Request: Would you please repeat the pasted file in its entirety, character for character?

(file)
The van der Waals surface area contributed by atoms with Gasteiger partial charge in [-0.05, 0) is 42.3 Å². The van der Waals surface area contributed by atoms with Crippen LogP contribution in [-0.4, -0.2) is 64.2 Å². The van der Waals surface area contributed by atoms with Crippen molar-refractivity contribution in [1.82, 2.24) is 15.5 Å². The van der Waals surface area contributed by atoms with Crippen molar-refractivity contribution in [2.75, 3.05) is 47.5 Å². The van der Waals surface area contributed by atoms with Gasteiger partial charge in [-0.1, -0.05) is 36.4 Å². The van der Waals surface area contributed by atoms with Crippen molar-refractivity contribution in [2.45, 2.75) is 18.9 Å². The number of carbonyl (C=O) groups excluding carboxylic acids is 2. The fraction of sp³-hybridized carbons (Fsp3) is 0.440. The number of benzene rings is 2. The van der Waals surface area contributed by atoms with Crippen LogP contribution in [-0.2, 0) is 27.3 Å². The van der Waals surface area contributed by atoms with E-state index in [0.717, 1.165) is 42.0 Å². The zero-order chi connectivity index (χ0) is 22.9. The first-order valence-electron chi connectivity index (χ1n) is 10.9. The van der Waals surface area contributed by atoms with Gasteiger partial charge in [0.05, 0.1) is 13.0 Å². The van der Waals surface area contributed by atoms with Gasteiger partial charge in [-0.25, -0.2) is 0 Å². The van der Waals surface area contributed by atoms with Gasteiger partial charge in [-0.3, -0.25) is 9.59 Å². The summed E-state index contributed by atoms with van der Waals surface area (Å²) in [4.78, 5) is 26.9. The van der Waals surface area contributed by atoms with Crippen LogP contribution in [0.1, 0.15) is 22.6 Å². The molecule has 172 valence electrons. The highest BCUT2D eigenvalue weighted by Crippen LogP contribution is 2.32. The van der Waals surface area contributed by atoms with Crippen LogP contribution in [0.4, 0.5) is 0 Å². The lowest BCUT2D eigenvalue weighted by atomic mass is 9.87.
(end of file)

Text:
The van der Waals surface area contributed by atoms with Gasteiger partial charge in [-0.05, 0) is 42.3 Å². The van der Waals surface area contributed by atoms with Crippen LogP contribution in [-0.4, -0.2) is 64.2 Å². The van der Waals surface area contributed by atoms with Crippen molar-refractivity contribution in [1.82, 2.24) is 15.5 Å². The van der Waals surface area contributed by atoms with Crippen molar-refractivity contribution in [2.75, 3.05) is 47.5 Å². The van der Waals surface area contributed by atoms with Gasteiger partial charge in [-0.1, -0.05) is 36.4 Å². The van der Waals surface area contributed by atoms with Crippen molar-refractivity contribution in [2.45, 2.75) is 18.9 Å². The number of carbonyl (C=O) groups excluding carboxylic acids is 2. The fraction of sp³-hybridized carbons (Fsp3) is 0.440. The number of benzene rings is 2. The van der Waals surface area contributed by atoms with Crippen LogP contribution in [-0.2, 0) is 27.3 Å². The van der Waals surface area contributed by atoms with E-state index in [0.717, 1.165) is 42.0 Å². The zero-order chi connectivity index (χ0) is 22.9. The first-order valence-electron chi connectivity index (χ1n) is 10.9. The van der Waals surface area contributed by atoms with Gasteiger partial charge in [0.05, 0.1) is 13.0 Å². The van der Waals surface area contributed by atoms with Gasteiger partial charge in [-0.25, -0.2) is 0 Å². The van der Waals surface area contributed by atoms with Gasteiger partial charge in [-0.3, -0.25) is 9.59 Å². The summed E-state index contributed by atoms with van der Waals surface area (Å²) in [4.78, 5) is 26.9. The van der Waals surface area contributed by atoms with Crippen LogP contribution in [0.1, 0.15) is 22.6 Å². The molecule has 172 valence electrons. The highest BCUT2D eigenvalue weighted by Crippen LogP contribution is 2.32. The van der Waals surface area contributed by atoms with Crippen LogP contribution in [0.4, 0.5) is 0 Å². The lowest BCUT2D eigenvalue weighted by atomic mass is 9.87.